For every action there is a supernatural reaction…

February 26, 2010 at 6:35 pm | Posted in Great for Book Clubs, Middle Weight Fiction | Leave a comment

‘Of Bees and Mist’, Eric Setiawan, Hodder Review 2009

Imagine if your actions had supernatural consequences. Imagine the little fib you told or the gossip you participated in manifested itself in a metaphysical way in your life somehow…it’s a thrilling thought and it’s one way to explain the fiction genre of ‘magic-realism’ into which category Eric Setiawan’s abundant debut novel ‘Of Bee’s and Mist’ falls. This is an epic story of three generations of women. The youngest of whom, Meridia is the central character and what a formidable lead character she is. Her parents are locked in what appears to be a loveless marriage and as a result of this, dark supernatural occurrences take over their daily lives. There are ghosts in the mirrors, curses from fortune tellers cause mayhem, a blue mist descends upon the home physically repelling anyone it chooses from the door, Meridia is visited in her dreams by prophecies and EVERYONE is keeping secrets. Removing the alchemy from this book the story would stand up by itself. There are births, deaths, marriages, new businesses started, old friends lost & found and warring mother in laws. Eric Setiawan has a degree in psychology and is masterful in this novel at depicting the tensions and manipulations that can occur within family units. His imagination is a force in itself fusing unearthly occurrences with daily routines. When life runs smoothly for these families flowers bloom out of season, the sun shines in winter, children become complacent and doting but when the families are feuding with each other swarms of invisible bees thwart them, fortunes are lost, personalities change, people grow hooves in place of feet and others are encased in blocks of ice! This book brought back to my mind Isabelle Allende’s wonderful novel ‘The House of the Spirits’ . I recommend it highly. Eric Setiawan is firmly on my one to watch list.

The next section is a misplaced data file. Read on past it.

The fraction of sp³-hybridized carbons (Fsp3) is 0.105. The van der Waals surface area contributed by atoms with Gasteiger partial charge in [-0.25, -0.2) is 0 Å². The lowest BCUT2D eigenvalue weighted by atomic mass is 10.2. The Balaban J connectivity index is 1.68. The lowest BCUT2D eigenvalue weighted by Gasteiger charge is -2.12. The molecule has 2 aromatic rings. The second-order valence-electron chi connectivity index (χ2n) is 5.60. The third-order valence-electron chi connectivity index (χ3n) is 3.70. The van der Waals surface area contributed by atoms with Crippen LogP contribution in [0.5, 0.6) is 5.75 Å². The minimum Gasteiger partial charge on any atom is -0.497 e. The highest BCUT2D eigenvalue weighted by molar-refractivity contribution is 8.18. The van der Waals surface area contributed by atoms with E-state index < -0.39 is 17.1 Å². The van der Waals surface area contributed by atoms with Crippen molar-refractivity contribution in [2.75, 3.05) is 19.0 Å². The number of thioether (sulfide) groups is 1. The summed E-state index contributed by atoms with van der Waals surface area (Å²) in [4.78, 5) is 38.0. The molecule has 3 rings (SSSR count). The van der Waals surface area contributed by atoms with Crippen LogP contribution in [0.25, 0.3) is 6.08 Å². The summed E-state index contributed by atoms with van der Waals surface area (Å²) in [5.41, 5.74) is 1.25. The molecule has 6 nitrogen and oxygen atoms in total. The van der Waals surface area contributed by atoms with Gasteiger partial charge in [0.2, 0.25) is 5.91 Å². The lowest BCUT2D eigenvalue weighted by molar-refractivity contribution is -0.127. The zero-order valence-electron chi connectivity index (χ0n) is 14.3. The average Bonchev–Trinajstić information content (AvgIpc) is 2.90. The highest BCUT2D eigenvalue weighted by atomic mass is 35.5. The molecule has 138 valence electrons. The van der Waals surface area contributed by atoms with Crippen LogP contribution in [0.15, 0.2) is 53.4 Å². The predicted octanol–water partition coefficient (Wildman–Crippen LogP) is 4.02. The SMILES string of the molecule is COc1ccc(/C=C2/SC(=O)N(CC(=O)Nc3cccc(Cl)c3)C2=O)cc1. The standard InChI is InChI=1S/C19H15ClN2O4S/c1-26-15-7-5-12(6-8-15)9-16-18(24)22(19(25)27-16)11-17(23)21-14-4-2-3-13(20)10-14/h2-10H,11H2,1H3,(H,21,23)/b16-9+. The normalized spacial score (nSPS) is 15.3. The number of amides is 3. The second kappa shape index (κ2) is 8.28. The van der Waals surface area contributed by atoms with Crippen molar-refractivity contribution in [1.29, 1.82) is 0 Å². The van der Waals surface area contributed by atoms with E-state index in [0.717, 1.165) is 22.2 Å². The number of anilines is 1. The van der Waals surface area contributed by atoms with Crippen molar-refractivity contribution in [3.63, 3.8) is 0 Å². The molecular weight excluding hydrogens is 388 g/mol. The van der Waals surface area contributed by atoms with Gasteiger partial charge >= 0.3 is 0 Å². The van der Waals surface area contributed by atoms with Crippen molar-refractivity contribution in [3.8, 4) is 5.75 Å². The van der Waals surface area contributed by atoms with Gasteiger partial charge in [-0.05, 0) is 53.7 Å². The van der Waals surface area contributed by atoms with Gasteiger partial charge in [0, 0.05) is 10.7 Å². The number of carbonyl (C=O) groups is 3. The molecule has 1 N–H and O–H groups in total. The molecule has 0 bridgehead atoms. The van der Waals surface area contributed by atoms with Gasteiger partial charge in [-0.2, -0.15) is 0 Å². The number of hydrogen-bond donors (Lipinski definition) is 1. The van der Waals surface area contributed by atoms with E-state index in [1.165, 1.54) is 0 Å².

Haiku; Invisible bees, over three generations, thwart daily lives

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